Benefits from reduced waste generation
If you find a more rational use for waste that is sent to landfills or incinerators for incineration, you can:
- create new jobs and stimulate economic activity in the recycling industry; increase business opportunities in the local community, especially if gentle demolition and selective dismantling of the facility is used.
- According to the EPA’s 2016 Recycling Economic Information (REI) Report, 230,000 jobs were created in the recycling industry in 2007.
- reduce overall costs in construction projects through reduced purchase/disposal costs and through tax incentives that are available when donating recycled materials to 501(c)(3) compliant charities. Reusing such materials on site also reduces transport costs.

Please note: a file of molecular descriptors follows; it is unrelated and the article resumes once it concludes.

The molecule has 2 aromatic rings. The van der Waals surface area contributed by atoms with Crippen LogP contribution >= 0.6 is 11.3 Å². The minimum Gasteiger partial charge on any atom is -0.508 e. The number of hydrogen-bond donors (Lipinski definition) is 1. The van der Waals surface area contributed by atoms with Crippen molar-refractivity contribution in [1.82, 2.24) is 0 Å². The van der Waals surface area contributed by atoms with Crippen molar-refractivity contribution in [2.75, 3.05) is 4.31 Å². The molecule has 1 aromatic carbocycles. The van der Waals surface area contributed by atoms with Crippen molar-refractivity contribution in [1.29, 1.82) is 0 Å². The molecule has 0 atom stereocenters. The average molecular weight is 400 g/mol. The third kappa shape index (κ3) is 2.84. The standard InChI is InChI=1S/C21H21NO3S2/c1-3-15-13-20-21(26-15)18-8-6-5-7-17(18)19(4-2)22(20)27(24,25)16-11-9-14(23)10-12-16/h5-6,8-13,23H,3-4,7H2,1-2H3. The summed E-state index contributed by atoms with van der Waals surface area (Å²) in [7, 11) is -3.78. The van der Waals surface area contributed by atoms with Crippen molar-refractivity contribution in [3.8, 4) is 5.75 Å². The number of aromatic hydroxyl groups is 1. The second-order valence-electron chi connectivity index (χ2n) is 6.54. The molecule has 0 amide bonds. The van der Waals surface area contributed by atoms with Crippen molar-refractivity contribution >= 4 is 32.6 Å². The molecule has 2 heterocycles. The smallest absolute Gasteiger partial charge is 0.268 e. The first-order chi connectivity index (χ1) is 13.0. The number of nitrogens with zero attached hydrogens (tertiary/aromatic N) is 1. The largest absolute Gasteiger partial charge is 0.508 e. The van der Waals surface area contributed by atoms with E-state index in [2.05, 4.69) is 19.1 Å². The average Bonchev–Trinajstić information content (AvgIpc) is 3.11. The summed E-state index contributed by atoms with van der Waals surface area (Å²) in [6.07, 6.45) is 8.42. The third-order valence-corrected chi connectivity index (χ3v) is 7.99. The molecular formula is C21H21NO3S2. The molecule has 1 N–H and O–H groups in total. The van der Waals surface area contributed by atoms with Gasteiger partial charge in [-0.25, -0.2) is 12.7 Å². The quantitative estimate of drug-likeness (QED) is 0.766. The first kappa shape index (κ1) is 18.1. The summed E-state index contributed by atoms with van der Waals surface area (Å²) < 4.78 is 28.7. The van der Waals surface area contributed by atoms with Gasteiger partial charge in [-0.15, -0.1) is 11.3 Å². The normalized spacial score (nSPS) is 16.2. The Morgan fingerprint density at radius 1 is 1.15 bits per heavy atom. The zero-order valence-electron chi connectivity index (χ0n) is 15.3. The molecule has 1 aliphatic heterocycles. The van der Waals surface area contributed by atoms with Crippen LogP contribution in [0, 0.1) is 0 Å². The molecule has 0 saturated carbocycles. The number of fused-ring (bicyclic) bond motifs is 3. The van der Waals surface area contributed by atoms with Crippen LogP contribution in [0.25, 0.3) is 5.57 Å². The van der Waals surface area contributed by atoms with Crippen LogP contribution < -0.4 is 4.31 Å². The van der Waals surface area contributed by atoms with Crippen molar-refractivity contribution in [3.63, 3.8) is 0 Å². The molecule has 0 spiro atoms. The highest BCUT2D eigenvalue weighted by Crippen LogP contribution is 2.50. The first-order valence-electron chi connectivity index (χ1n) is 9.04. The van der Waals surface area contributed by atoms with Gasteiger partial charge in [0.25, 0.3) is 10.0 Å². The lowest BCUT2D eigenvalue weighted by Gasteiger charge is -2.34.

- to reduce the number of waste disposal plants, thereby solving the environmental problems associated with them.
- reduce the environmental impact associated with the extraction and consumption of primary resources and the production of new materials.
- to mothball the landfills where the waste was buried.
For a strategic overview of the nationwide environmental impacts of single-family housing in the United States, see read our life cycle analysis. The information includes an assessment of the benefits associated with recycling and reuse of waste for the natural environment.
What can you do
You can help prevent waste disposal by reducing waste generation, storing materials when dismantled, recycling and reusing existing materials, and buying used and recycled materials and products. The following sections provide more information on how